Iceland was the world’s seventh most productive nation per capita (US$54,858) in 2007, and the fifth most prolific by GDP at purchasing power parity ($40,112) in 2007. Domestically generated renewable energy sources account for around 85% of Iceland’s total primary energy supply. Iceland is the world’s biggest energy generator per capita because to plentiful hydropower and geothermal power. The 2016 Global Green Economy Index placed Iceland among the top ten greenest economies in the world as a consequence of its commitment to renewable energy. Iceland’s economy used to be highly reliant on fishing, which still accounts for 40% of export profits and employs 7% of the workforce. The economy is susceptible to falling fish populations and decreases in global prices for its major material exports, which include fish and fish products, aluminum, and ferrosilicon. Whaling has a long and illustrious history in Iceland. Iceland is still highly reliant on fishing, although its significance is waning, having dropped from 90% of exports in the 1960s to 40% in 2006.
Iceland was one of Europe’s poorest nations until the twentieth century. It is now one of the most developed nations in the planet. Iceland had been rated first in the United Nations’ Human Development Index report for 2007/2008 due to strong economic development, but due to the economic crisis, its HDI ranking had dropped to 14th position in 2011. Nonetheless, according to the 2011 Economist Intelligence Index, Iceland has the world’s second best quality of life. Iceland has one of the lowest rates of income disparity in the world, according to the Gini coefficient, and its HDI ranking rises to fifth place when corrected for inequality. Since the crisis, Iceland’s unemployment rate has steadily decreased, with 4.8 percent of the labor force jobless in June 2012, compared to 6.1 percent in 2011 and 8.1 percent in 2010.
Many political groups oppose Iceland’s entry into the EU, mainly because Icelanders are concerned about losing control of their natural resources (particularly fisheries). The Icelandic króna is the country’s official currency (ISK). The adoption of the Canadian dollar (CAD) is supported by almost 70% of Icelanders, more than any other currency in the world.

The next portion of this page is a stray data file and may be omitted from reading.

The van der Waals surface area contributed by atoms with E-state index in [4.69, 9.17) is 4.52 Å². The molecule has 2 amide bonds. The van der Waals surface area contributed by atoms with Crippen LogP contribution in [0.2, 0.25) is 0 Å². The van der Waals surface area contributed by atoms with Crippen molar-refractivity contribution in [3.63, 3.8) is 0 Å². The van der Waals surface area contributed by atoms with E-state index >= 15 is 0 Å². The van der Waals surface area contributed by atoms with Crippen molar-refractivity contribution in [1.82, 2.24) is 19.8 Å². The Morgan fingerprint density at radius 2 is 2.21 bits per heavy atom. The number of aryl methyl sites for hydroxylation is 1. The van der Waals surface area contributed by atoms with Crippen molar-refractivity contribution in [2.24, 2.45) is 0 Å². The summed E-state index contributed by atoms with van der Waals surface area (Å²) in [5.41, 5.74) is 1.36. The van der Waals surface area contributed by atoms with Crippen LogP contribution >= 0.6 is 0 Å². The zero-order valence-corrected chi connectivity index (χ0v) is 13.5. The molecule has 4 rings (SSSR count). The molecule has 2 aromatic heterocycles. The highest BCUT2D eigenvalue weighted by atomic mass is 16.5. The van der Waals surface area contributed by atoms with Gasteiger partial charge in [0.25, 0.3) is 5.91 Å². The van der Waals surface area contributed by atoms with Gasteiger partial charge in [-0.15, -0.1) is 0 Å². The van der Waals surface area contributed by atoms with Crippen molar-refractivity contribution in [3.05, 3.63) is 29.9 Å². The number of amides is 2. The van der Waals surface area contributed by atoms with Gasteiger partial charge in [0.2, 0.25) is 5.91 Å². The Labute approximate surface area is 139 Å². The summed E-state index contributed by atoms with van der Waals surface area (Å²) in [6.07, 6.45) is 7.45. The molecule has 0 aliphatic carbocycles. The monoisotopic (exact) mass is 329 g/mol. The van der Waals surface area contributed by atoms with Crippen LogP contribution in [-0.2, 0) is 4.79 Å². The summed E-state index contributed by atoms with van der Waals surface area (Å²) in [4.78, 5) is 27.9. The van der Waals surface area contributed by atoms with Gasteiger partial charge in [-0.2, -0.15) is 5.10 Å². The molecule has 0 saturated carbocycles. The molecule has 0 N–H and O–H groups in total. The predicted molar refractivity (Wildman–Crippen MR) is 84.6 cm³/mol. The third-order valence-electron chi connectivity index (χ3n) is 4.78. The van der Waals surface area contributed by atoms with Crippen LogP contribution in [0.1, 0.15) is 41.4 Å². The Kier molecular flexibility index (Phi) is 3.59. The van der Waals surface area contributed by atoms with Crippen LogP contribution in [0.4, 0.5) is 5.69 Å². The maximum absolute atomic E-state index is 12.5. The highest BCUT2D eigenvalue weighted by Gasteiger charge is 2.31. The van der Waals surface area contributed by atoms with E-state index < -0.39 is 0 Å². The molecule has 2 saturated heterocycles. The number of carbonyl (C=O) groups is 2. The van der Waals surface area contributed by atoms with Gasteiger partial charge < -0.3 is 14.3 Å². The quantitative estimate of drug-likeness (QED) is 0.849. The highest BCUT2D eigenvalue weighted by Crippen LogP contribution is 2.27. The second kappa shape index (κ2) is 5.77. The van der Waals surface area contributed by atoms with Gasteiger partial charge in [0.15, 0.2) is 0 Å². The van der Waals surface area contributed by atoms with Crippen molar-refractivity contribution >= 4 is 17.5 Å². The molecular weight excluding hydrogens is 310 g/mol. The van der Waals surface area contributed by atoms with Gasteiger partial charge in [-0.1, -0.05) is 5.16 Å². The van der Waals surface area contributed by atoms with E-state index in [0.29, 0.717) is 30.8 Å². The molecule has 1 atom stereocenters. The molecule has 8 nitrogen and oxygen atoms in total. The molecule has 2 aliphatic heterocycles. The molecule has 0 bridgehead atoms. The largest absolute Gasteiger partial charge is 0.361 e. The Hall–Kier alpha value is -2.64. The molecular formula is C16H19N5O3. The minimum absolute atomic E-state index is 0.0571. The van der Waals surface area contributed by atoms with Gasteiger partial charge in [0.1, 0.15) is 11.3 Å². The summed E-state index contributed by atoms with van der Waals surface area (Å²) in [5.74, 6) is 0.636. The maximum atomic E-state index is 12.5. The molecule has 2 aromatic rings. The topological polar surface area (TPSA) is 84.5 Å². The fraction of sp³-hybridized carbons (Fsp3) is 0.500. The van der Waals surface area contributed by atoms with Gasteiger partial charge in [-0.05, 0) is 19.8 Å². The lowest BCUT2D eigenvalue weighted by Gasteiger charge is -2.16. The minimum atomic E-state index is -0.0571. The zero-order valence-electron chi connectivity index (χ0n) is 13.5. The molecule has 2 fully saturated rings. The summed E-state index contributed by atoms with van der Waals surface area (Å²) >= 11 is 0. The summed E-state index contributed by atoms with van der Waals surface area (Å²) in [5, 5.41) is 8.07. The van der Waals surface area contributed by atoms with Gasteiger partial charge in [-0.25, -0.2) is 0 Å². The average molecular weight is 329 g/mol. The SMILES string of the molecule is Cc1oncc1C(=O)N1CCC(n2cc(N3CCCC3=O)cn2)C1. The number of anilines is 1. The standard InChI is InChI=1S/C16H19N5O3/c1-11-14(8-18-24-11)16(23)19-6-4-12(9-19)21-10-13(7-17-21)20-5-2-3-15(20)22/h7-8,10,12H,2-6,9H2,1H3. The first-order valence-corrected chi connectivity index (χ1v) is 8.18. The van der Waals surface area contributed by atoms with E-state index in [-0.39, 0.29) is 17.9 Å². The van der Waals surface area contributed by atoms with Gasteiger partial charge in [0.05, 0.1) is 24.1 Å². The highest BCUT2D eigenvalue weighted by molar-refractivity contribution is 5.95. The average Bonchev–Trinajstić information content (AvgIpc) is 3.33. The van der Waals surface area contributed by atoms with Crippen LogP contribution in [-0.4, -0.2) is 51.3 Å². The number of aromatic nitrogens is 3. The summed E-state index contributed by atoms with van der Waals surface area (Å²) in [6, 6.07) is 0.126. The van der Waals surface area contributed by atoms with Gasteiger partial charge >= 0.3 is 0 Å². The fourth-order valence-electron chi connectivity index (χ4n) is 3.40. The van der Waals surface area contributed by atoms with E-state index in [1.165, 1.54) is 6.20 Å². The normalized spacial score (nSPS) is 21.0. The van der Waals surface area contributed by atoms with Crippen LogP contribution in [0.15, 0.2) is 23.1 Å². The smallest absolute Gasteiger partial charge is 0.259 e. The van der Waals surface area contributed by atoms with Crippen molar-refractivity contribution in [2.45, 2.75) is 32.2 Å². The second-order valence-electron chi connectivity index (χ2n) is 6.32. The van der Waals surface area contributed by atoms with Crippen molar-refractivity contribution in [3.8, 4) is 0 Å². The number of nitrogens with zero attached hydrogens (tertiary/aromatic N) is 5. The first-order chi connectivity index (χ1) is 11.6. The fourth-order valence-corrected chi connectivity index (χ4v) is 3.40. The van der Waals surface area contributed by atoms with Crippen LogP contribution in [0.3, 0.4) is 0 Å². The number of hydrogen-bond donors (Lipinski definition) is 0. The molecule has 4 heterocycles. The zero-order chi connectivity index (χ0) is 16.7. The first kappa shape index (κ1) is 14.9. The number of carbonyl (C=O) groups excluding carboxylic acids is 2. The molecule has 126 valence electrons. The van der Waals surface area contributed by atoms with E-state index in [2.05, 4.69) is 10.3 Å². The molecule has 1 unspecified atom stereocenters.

According to a Capacent Gallup survey published on March 5, 2010, 31% of respondents were in favor of adopting the euro, while 69 percent were against. A Gallup survey published in February 2012 showed that 67.4 percent of Icelanders would vote no in a referendum on EU membership.
In the past decade, Iceland’s economy has diversified into industrial and service sectors, including software development, biotechnology, and finance; industry accounts for around a quarter of economic activity, while services account for over 70%. Tourism is growing, particularly in ecotourism and whale-watching. Annually, Iceland gets approximately 1.1 million tourists, which is more than three times the population of the country. Potatoes, green vegetables (grown in greenhouses), mutton, and dairy products make up the majority of Iceland’s agricultural sector, which accounts for 5.4 percent of GDP. Borgartn in Reykjavk is the financial center, with a significant number of businesses and three investment banks. The Iceland Stock Exchange (ISE), Iceland’s stock exchange, was founded in 1985.
Iceland is rated 27th in the 2012 Index of Economic Freedom, down from previous years but still among the world’s most free countries. It is ranked 29th in the World Economic Forum’s Global Competitive Index in 2016, down one spot from 2015. Iceland is the 11th most inventive nation in the world, according to the INSEAD Global Innovation Index. Iceland has a flat tax system, unlike other Western European countries: the primary personal income tax rate is a flat 22.75 percent, and when coupled with municipal taxes, the overall tax rate is no more than 35.7 percent, not counting the many deductions available. The corporation tax rate is a flat 18 percent, making it one of the world’s lowest. A value added tax is also in place, although the net wealth tax was abolished in 2006. The labor market is one of the freest in the world, and employment laws are reasonably liberal. Iceland has strong property rights, and it is one of the few nations where they are used to manage fisheries. Taxpayers, like those in other welfare states, pay different subsidies to one another, although at a lower rate than in other European nations.